When someone asked me "What exactly IS Bluegrass?" I used to go into a long spiel about Bill Monroe, post-WWII urbanization, and city dweller's nostalgia for agrarian America. Now I just put on the new release from Open Road Cold Wind. About 30 seconds into the title cut, they get it. Open Road captures the essence of the traditional Bluegrass sound. While not as flashy or slick as more modern-sounding bands like Mountain Heart, Open Road creates an ensemble sound that conjures up images of big 'ol Cadillac touring cars with stand-up basses strapped to their roofs. Open Road delivers that early 50's bluegrass sound without any irony or need for apology.
At the center of Open Road's sound is the voice and pen of Bradford Lee Folk. In my review of their first album I called his vocals "unabashed hillbilly twang." I can't say it any better now. His songwriting also harkens back to the early days of Bluegrass. I hear the many hours he's spent listening to Ira Louvin, Bill Monroe, and Carter Stanley. At times it's hard to believe you are hearing newly penned songs when you hear Folk's tunes, they just sound so…old. The only way to know for sure whether you are listening to one of Folk's compositions or a forty or fifty year-old song by Mac Martin or Hank Williams is to read the liner notes.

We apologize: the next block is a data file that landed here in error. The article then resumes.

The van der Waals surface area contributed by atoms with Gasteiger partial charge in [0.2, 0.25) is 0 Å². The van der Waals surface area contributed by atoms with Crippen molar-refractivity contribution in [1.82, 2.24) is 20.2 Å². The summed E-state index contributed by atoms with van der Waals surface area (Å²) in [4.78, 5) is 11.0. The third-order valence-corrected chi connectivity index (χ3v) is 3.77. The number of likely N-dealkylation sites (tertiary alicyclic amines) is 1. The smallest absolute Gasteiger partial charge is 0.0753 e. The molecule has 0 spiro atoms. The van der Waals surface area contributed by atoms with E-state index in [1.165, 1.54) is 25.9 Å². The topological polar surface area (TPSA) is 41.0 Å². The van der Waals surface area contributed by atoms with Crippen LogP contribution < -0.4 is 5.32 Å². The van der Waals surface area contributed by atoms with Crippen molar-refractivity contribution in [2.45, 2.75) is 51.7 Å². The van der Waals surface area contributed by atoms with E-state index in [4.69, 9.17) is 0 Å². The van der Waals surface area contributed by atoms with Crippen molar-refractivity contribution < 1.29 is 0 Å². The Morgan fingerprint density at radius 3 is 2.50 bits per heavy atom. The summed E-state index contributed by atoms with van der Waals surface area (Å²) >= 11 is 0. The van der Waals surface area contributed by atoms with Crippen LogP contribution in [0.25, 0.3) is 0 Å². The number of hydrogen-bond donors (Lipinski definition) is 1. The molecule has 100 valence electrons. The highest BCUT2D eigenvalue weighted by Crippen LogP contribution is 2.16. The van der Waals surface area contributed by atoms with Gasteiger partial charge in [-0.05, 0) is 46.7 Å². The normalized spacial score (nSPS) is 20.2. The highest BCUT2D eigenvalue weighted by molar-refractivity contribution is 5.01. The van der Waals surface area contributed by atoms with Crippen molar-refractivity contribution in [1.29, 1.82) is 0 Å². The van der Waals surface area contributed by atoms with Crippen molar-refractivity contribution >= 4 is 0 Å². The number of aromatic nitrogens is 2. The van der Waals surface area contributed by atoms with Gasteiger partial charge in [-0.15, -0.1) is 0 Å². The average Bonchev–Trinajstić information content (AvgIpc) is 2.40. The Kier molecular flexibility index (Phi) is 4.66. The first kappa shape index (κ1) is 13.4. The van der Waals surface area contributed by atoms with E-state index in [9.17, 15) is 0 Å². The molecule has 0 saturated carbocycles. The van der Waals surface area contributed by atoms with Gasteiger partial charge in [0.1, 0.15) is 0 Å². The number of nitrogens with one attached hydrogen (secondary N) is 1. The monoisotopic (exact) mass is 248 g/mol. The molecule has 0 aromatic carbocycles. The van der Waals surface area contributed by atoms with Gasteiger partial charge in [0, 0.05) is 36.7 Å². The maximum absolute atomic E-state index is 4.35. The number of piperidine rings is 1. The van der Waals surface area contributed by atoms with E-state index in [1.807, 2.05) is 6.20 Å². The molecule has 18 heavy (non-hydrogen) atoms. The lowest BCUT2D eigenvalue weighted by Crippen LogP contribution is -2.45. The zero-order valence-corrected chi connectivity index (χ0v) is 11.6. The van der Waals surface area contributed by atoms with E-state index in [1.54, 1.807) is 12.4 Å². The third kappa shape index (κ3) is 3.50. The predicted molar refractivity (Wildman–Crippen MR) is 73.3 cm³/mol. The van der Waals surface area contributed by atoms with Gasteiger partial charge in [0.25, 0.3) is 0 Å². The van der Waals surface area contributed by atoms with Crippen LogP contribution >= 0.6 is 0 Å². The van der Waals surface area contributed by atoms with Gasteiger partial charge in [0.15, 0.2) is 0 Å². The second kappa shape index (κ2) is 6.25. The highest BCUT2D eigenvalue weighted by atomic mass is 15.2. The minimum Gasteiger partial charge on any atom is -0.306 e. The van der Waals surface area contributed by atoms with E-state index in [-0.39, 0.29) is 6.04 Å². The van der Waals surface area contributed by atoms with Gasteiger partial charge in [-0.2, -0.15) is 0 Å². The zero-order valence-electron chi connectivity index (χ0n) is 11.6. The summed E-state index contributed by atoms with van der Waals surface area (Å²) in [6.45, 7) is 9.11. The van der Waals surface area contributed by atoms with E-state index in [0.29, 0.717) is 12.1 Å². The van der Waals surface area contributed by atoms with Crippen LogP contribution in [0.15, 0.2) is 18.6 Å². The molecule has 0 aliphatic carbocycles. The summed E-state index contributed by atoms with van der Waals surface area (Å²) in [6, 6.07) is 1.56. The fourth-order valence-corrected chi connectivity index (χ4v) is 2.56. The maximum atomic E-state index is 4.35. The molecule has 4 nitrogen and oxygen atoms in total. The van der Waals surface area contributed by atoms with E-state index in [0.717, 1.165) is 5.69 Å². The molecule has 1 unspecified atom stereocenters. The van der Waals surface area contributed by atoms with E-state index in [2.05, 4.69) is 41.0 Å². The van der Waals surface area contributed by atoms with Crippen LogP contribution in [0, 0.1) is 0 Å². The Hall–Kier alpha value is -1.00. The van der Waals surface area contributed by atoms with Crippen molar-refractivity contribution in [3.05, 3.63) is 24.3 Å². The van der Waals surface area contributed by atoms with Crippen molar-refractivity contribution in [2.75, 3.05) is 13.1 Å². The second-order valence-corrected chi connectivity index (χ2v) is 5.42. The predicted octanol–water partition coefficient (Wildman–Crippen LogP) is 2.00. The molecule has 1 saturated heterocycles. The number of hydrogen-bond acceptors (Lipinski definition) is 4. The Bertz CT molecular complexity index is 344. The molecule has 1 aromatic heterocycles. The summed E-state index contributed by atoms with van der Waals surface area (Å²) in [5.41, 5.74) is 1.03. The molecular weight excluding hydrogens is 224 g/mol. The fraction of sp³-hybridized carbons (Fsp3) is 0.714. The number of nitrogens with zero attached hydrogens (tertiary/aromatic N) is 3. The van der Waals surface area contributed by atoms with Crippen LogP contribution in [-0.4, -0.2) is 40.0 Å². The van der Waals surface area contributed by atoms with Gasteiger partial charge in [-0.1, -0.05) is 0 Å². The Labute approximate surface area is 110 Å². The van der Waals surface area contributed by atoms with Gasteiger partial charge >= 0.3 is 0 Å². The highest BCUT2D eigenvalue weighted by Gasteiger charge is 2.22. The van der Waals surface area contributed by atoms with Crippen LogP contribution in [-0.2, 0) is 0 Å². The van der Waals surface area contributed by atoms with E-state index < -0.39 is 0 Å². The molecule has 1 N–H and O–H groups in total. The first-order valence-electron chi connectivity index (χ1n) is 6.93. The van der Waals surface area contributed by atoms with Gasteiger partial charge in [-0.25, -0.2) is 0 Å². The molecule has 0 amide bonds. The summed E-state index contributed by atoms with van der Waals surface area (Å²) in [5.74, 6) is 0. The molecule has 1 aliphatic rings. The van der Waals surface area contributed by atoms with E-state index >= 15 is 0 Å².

Caleb Roberts' mandolin and singing style also reinforces Open Road's new/old style. He eschews flashy single string pyrotechnics in favor of double-stop tremolo laden solos that harkens back to the style of Bill Monroe's earliest recordings. His vocal style on "I'll Forgive You" has an emotional directness that a slicker voice would lose in the translation. Band members Jim Runnels on banjo and Ben O'Connor on stand-up bass contribute in the traditional ways these instruments are supposed to contribute to a bluegrass band. Runnel's banjo supplies the drive and sparkle while O'Connor's bass is the solid heartbeat for the music. Fiddlers Dan Mitchell and Eddie Stubbs add the obligatory hot fiddle parts. At the time of the recording Open Road was between regular fiddlers, but recent high school graduate Robert Britt joined the band shortly after this recording was completed.
Sally Van Meter, known in bluegrass circles as one of the finest dobro players on two legs, handled production duties on Cold Wind. She chose a Colorado-based production team headed up by James Tuttle as chief engineer and David Glasser of Airshow Mastering for post-production. The results sound great. Cold Wind's sonics are clean without being overly slick, warm without getting muddy. Perhaps it might be possible to produce a better-sounding album containing more heartfelt music, but I suspect you would have to go to an alternative universe to find it.